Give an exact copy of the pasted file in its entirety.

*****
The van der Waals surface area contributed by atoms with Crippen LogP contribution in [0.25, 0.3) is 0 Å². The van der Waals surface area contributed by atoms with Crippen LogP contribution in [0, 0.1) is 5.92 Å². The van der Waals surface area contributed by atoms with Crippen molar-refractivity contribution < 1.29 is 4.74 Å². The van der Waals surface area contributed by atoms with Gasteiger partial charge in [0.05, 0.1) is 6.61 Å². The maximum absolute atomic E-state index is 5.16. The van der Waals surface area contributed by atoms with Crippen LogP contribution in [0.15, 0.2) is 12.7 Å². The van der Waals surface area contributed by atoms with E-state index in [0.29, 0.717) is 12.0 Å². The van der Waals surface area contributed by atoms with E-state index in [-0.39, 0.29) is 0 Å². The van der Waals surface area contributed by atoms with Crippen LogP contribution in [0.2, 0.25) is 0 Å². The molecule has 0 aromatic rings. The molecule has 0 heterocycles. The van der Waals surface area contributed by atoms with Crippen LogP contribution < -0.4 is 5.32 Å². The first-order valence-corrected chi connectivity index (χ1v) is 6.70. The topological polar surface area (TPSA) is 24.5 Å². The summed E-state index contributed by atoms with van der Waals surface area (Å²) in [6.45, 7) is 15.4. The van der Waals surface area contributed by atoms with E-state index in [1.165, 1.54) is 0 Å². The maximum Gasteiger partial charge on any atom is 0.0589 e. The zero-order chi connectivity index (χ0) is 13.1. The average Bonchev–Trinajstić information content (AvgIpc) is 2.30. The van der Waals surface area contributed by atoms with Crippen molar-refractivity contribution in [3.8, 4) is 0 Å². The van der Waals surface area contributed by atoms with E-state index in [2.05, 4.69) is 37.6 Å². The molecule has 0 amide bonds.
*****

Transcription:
The van der Waals surface area contributed by atoms with Crippen LogP contribution in [0.25, 0.3) is 0 Å². The van der Waals surface area contributed by atoms with Crippen LogP contribution in [0, 0.1) is 5.92 Å². The van der Waals surface area contributed by atoms with Crippen molar-refractivity contribution < 1.29 is 4.74 Å². The van der Waals surface area contributed by atoms with Gasteiger partial charge in [0.05, 0.1) is 6.61 Å². The maximum absolute atomic E-state index is 5.16. The van der Waals surface area contributed by atoms with Crippen LogP contribution in [0.15, 0.2) is 12.7 Å². The van der Waals surface area contributed by atoms with E-state index in [0.29, 0.717) is 12.0 Å². The van der Waals surface area contributed by atoms with E-state index in [-0.39, 0.29) is 0 Å². The van der Waals surface area contributed by atoms with Crippen LogP contribution in [0.2, 0.25) is 0 Å². The molecule has 0 aromatic rings. The molecule has 0 heterocycles. The van der Waals surface area contributed by atoms with Crippen LogP contribution < -0.4 is 5.32 Å². The first-order valence-corrected chi connectivity index (χ1v) is 6.70. The topological polar surface area (TPSA) is 24.5 Å². The summed E-state index contributed by atoms with van der Waals surface area (Å²) in [6.45, 7) is 15.4. The van der Waals surface area contributed by atoms with E-state index in [1.165, 1.54) is 0 Å². The maximum Gasteiger partial charge on any atom is 0.0589 e. The zero-order chi connectivity index (χ0) is 13.1. The average Bonchev–Trinajstić information content (AvgIpc) is 2.30. The van der Waals surface area contributed by atoms with Crippen molar-refractivity contribution in [3.8, 4) is 0 Å². The van der Waals surface area contributed by atoms with E-state index in [2.05, 4.69) is 37.6 Å². The molecule has 0 amide bonds.